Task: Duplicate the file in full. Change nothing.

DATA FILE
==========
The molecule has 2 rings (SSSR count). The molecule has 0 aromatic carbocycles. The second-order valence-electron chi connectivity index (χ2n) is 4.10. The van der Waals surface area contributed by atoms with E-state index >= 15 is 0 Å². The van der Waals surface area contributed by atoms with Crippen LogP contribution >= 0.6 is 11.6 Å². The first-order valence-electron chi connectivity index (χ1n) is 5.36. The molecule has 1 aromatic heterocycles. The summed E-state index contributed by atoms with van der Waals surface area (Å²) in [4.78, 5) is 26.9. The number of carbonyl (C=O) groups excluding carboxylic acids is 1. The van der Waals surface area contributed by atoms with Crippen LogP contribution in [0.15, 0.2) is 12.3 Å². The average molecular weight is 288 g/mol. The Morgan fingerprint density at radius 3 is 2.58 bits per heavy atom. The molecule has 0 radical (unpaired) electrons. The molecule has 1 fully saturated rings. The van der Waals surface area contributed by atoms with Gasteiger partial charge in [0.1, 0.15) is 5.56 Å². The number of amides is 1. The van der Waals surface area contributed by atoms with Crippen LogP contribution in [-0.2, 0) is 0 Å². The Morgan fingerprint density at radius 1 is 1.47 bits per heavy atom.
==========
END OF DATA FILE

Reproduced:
The molecule has 2 rings (SSSR count). The molecule has 0 aromatic carbocycles. The second-order valence-electron chi connectivity index (χ2n) is 4.10. The van der Waals surface area contributed by atoms with E-state index >= 15 is 0 Å². The van der Waals surface area contributed by atoms with Crippen LogP contribution >= 0.6 is 11.6 Å². The first-order valence-electron chi connectivity index (χ1n) is 5.36. The molecule has 1 aromatic heterocycles. The summed E-state index contributed by atoms with van der Waals surface area (Å²) in [4.78, 5) is 26.9. The number of carbonyl (C=O) groups excluding carboxylic acids is 1. The van der Waals surface area contributed by atoms with Crippen LogP contribution in [0.15, 0.2) is 12.3 Å². The average molecular weight is 288 g/mol. The Morgan fingerprint density at radius 3 is 2.58 bits per heavy atom. The molecule has 0 radical (unpaired) electrons. The molecule has 1 fully saturated rings. The van der Waals surface area contributed by atoms with Gasteiger partial charge in [0.1, 0.15) is 5.56 Å². The number of amides is 1. The van der Waals surface area contributed by atoms with Crippen LogP contribution in [-0.2, 0) is 0 Å². The Morgan fingerprint density at radius 1 is 1.47 bits per heavy atom.